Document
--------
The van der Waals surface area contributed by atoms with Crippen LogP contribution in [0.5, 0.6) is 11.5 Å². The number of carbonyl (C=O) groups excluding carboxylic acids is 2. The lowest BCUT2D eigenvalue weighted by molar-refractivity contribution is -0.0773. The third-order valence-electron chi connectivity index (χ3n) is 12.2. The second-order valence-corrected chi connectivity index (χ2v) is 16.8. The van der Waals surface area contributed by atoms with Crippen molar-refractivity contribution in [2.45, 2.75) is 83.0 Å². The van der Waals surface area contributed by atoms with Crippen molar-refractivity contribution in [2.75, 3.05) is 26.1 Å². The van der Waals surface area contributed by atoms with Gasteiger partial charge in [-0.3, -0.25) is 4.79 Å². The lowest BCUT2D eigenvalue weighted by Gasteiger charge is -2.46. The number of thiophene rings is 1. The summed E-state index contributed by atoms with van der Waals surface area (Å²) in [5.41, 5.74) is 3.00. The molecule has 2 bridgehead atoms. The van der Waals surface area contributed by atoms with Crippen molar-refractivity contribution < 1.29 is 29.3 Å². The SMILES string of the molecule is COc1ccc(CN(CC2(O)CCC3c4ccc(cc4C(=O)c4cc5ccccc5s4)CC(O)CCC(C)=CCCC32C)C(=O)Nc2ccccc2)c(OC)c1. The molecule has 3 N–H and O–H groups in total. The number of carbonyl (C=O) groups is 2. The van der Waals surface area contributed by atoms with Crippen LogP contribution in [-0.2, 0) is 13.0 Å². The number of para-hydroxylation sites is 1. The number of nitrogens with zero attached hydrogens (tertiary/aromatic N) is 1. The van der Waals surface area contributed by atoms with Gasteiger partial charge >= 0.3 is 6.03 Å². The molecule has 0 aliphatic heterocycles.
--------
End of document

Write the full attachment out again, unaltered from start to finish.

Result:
The van der Waals surface area contributed by atoms with Crippen LogP contribution in [0.5, 0.6) is 11.5 Å². The number of carbonyl (C=O) groups excluding carboxylic acids is 2. The lowest BCUT2D eigenvalue weighted by molar-refractivity contribution is -0.0773. The third-order valence-electron chi connectivity index (χ3n) is 12.2. The second-order valence-corrected chi connectivity index (χ2v) is 16.8. The van der Waals surface area contributed by atoms with Crippen molar-refractivity contribution in [2.45, 2.75) is 83.0 Å². The van der Waals surface area contributed by atoms with Crippen molar-refractivity contribution in [2.75, 3.05) is 26.1 Å². The van der Waals surface area contributed by atoms with Gasteiger partial charge in [-0.3, -0.25) is 4.79 Å². The lowest BCUT2D eigenvalue weighted by Gasteiger charge is -2.46. The number of thiophene rings is 1. The summed E-state index contributed by atoms with van der Waals surface area (Å²) in [5.41, 5.74) is 3.00. The molecule has 2 bridgehead atoms. The van der Waals surface area contributed by atoms with Crippen molar-refractivity contribution < 1.29 is 29.3 Å². The SMILES string of the molecule is COc1ccc(CN(CC2(O)CCC3c4ccc(cc4C(=O)c4cc5ccccc5s4)CC(O)CCC(C)=CCCC32C)C(=O)Nc2ccccc2)c(OC)c1. The molecule has 3 N–H and O–H groups in total. The number of carbonyl (C=O) groups is 2. The van der Waals surface area contributed by atoms with Crippen LogP contribution in [-0.2, 0) is 13.0 Å². The number of para-hydroxylation sites is 1. The number of nitrogens with zero attached hydrogens (tertiary/aromatic N) is 1. The van der Waals surface area contributed by atoms with Gasteiger partial charge >= 0.3 is 6.03 Å². The molecule has 0 aliphatic heterocycles.